A cry for kelp

Long Island not only resembles a fish, fishing has always been an integral part if its economy. And while recreational fishing still remains as popular as ever, over-fishing, pollution, and climate change have all contributed to the steady decline of commercial fishing for decades. Especially hard hit have been clammers and lobstermen, as well as those who fish for flounder and scallops.

While many families who have plied the waters for generations have been forced to put their boats up for sale, others may soon find salvation in harvesting seaweed with kelp now being touted as the next cash crop.

In fact, researchers from the Cornell Cooperative Extension have reported harvesting the first crop of sugar kelp grown as part of a pilot program in the Peconic Estuary during the f2nd week in June. The project, which is being funded by Suffolk County, is designed to test the feasibility of growing the species of seaweed commercially.

According to Chris Pickering, a specialist in habitat restoration and director of the Extension’s marine program, he and his team have been testing 5 sites in the estuary. This one grown in about 15-18 feet of water in Gardiners Bay before being moved to Noyack Bay off Center Beach has proven to be their most successful crop to date.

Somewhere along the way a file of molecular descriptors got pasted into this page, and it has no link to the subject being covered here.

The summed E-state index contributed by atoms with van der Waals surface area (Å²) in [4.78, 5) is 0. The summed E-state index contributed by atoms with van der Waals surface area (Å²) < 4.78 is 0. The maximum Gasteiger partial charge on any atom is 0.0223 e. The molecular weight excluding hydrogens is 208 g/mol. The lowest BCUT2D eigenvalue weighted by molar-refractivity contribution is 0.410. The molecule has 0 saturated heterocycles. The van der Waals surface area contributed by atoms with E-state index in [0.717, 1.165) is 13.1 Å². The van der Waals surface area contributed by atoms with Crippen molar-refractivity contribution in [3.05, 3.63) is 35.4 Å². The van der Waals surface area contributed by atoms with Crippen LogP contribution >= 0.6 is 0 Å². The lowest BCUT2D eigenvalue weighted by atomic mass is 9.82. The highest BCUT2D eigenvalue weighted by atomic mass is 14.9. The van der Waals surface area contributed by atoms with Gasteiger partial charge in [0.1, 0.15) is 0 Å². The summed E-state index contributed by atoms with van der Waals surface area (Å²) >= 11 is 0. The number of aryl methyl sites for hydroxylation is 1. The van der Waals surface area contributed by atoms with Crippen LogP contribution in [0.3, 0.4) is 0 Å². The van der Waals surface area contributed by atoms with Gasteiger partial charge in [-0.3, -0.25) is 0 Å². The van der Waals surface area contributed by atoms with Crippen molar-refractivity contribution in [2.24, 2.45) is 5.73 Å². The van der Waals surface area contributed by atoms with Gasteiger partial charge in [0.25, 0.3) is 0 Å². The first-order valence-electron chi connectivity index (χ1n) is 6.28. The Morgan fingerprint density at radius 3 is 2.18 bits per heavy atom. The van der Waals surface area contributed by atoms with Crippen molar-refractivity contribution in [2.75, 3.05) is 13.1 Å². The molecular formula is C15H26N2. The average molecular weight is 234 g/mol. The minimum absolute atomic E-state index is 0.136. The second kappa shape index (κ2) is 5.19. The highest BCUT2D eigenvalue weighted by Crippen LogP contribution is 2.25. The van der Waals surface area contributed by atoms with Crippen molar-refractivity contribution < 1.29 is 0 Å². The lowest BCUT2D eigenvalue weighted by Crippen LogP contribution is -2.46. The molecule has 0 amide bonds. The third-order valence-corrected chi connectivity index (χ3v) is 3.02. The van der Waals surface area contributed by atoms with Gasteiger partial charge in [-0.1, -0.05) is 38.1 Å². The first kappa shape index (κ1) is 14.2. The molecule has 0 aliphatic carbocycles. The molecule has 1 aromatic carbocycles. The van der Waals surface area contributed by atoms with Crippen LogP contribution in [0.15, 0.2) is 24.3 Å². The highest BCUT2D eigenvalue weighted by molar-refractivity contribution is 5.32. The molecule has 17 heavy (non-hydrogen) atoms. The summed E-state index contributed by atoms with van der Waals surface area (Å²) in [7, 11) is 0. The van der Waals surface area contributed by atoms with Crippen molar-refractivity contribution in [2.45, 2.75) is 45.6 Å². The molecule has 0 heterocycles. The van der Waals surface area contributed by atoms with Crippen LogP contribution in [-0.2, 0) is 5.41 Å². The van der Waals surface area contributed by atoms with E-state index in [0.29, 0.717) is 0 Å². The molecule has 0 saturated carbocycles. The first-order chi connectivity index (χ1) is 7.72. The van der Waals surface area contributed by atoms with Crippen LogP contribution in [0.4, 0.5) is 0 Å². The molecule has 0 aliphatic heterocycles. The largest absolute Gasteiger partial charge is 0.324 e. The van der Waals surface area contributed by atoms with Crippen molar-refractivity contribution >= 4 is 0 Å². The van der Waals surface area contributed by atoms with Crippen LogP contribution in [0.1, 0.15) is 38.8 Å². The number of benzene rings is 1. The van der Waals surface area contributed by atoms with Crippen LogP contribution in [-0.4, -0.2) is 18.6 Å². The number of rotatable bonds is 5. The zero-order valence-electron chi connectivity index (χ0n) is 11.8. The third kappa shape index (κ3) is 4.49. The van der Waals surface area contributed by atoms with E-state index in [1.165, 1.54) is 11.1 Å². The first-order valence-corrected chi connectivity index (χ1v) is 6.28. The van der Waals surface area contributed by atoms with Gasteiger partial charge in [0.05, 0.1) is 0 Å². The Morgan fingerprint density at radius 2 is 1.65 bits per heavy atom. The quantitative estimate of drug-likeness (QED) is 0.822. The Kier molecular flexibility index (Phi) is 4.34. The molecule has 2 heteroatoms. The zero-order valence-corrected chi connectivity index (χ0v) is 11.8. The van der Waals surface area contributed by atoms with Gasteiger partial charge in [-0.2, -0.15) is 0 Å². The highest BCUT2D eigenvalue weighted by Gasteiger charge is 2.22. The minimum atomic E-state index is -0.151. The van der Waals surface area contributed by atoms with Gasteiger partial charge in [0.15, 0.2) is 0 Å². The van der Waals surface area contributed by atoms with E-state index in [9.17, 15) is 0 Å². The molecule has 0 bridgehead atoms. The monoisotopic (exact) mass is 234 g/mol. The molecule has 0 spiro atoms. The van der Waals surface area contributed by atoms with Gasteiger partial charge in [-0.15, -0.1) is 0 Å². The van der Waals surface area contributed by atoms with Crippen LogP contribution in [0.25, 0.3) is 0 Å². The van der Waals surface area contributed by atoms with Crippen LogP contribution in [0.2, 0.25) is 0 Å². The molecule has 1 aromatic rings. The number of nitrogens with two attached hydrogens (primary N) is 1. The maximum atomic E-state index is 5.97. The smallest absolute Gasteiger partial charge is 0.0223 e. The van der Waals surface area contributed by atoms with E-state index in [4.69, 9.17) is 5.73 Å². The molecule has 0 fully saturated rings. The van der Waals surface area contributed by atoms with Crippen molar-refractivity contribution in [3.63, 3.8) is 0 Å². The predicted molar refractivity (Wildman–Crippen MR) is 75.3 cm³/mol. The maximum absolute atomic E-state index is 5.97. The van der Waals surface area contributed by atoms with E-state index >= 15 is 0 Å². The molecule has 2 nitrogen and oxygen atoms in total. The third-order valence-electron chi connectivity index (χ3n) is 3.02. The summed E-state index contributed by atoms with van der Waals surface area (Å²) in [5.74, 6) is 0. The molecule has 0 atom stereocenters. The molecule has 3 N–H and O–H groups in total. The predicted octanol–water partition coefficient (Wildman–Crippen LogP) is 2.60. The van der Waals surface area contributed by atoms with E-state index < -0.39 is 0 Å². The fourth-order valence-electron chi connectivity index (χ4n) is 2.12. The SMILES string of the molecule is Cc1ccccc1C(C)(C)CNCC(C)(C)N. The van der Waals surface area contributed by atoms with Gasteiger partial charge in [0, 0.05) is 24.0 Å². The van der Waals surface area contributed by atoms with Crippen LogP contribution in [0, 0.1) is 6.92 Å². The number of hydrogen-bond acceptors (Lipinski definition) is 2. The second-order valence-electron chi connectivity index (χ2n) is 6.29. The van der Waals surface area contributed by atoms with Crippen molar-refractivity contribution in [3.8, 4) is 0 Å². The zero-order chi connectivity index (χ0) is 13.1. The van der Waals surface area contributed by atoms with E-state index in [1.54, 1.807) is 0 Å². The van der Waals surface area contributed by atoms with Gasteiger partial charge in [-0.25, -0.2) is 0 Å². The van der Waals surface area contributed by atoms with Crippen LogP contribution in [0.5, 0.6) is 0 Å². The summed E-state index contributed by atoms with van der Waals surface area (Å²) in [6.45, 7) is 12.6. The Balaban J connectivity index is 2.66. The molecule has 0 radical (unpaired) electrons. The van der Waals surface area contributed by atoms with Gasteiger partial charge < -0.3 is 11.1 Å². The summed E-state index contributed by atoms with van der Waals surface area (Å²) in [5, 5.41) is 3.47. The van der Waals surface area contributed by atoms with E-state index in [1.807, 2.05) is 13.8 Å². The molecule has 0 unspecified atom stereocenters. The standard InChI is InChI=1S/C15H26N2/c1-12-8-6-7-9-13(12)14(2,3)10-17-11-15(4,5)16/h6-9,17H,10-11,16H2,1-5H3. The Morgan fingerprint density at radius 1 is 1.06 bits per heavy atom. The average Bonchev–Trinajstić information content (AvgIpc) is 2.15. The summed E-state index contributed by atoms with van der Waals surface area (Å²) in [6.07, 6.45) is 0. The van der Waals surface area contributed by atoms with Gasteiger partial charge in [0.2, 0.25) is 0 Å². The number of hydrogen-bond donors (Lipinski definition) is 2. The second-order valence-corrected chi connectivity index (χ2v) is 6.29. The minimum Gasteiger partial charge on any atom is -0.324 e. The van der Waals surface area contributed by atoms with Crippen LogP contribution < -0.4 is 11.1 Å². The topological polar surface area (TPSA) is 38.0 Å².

Kelp is familiar to beachgoers, and is known for growing in underwater “forests” worldwide. Although kelp may be new to most American cuisine, kombu kelp is used in Japan, China and Korea to flavor stews and soups, as well as a wrap for rice and other dishes. When soaked in soy sauce it is also the primary ingredient for tskudani and other popular snacks. In addition, kombu is often used to soften beans during cooking. It is also useful for converting hard to digest sugars that can cause gastric distress.

Other types of kelp are also used in a variety of pharmaceutical products. For instance, another form of brown seaweed, Laminaria, is used to treat goiter due to its high iodine content, while powder made from alginate kelp is often used by dentists and orthodontists for making impressions of the upper and lower arches.

Meanwhile, a carbohydrate derived from alginate is used to as a thickener for toothpaste, as well as in salad dressing, ice cream, and jelly. It should also be noted that researchers at the University of Newcastle, in England, found that alginate was more effective in curbing the absorption of fat that most over-the-counter diet supplements sold during clinical trials back in 2010.

If all goes well, Pickering added that growing kelp commercially will not only help the local economy, it can benefit the environment. This is because kelp removes carbon and nitrogen from waterways, thus preventing the proliferation a algae blooms (red and brown tides) which release toxins harmful to shellfish and other vegetation.

About Diana Duel

Diana Duel is an eclectic writer who has written on everything from woodstove and fireplace cooking to automotive topics and holistic medicine. As an advocate of health and wellbeing, Diana also writes several columns related to these subject.

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